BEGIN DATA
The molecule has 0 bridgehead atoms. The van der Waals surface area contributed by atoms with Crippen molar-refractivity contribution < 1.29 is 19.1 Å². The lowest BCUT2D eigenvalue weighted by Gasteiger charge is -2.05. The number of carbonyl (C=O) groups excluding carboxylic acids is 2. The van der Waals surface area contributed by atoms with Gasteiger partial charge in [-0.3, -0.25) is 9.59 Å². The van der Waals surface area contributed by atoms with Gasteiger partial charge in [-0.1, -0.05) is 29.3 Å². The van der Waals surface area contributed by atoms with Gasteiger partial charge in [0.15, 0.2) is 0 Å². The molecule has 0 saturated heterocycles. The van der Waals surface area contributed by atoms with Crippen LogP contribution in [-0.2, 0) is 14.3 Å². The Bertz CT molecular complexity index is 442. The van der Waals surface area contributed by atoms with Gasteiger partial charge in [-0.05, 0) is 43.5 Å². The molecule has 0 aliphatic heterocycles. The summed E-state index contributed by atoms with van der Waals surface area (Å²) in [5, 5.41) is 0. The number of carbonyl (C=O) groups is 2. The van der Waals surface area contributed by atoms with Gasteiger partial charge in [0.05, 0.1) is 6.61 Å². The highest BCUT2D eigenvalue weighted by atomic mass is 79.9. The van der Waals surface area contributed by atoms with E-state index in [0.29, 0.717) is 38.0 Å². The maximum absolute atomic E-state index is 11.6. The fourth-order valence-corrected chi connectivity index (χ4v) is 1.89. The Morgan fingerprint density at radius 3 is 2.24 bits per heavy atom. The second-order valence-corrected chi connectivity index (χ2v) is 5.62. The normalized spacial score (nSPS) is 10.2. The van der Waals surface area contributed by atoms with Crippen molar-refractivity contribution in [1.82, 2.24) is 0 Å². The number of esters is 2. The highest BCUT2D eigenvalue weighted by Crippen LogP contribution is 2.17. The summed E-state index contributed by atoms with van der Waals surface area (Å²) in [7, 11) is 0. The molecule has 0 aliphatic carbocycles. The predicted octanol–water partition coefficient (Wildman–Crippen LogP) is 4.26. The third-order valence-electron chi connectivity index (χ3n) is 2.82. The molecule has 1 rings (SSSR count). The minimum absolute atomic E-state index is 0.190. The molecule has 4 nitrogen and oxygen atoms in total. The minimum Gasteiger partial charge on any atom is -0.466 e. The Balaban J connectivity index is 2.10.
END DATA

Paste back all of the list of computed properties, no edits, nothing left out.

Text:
The molecule has 0 bridgehead atoms. The van der Waals surface area contributed by atoms with Crippen molar-refractivity contribution < 1.29 is 19.1 Å². The lowest BCUT2D eigenvalue weighted by Gasteiger charge is -2.05. The number of carbonyl (C=O) groups excluding carboxylic acids is 2. The van der Waals surface area contributed by atoms with Gasteiger partial charge in [-0.3, -0.25) is 9.59 Å². The van der Waals surface area contributed by atoms with Gasteiger partial charge in [-0.1, -0.05) is 29.3 Å². The van der Waals surface area contributed by atoms with Gasteiger partial charge in [0.15, 0.2) is 0 Å². The molecule has 0 saturated heterocycles. The van der Waals surface area contributed by atoms with Crippen LogP contribution in [-0.2, 0) is 14.3 Å². The Bertz CT molecular complexity index is 442. The van der Waals surface area contributed by atoms with Gasteiger partial charge in [-0.05, 0) is 43.5 Å². The molecule has 0 aliphatic heterocycles. The summed E-state index contributed by atoms with van der Waals surface area (Å²) in [5, 5.41) is 0. The number of carbonyl (C=O) groups is 2. The van der Waals surface area contributed by atoms with Gasteiger partial charge in [0.05, 0.1) is 6.61 Å². The highest BCUT2D eigenvalue weighted by atomic mass is 79.9. The van der Waals surface area contributed by atoms with E-state index in [0.29, 0.717) is 38.0 Å². The maximum absolute atomic E-state index is 11.6. The fourth-order valence-corrected chi connectivity index (χ4v) is 1.89. The Morgan fingerprint density at radius 3 is 2.24 bits per heavy atom. The second-order valence-corrected chi connectivity index (χ2v) is 5.62. The normalized spacial score (nSPS) is 10.2. The van der Waals surface area contributed by atoms with Crippen molar-refractivity contribution in [1.82, 2.24) is 0 Å². The number of esters is 2. The highest BCUT2D eigenvalue weighted by Crippen LogP contribution is 2.17. The summed E-state index contributed by atoms with van der Waals surface area (Å²) in [7, 11) is 0. The molecule has 0 aliphatic carbocycles. The predicted octanol–water partition coefficient (Wildman–Crippen LogP) is 4.26. The third-order valence-electron chi connectivity index (χ3n) is 2.82. The molecule has 1 rings (SSSR count). The minimum absolute atomic E-state index is 0.190. The molecule has 4 nitrogen and oxygen atoms in total. The minimum Gasteiger partial charge on any atom is -0.466 e. The Balaban J connectivity index is 2.10.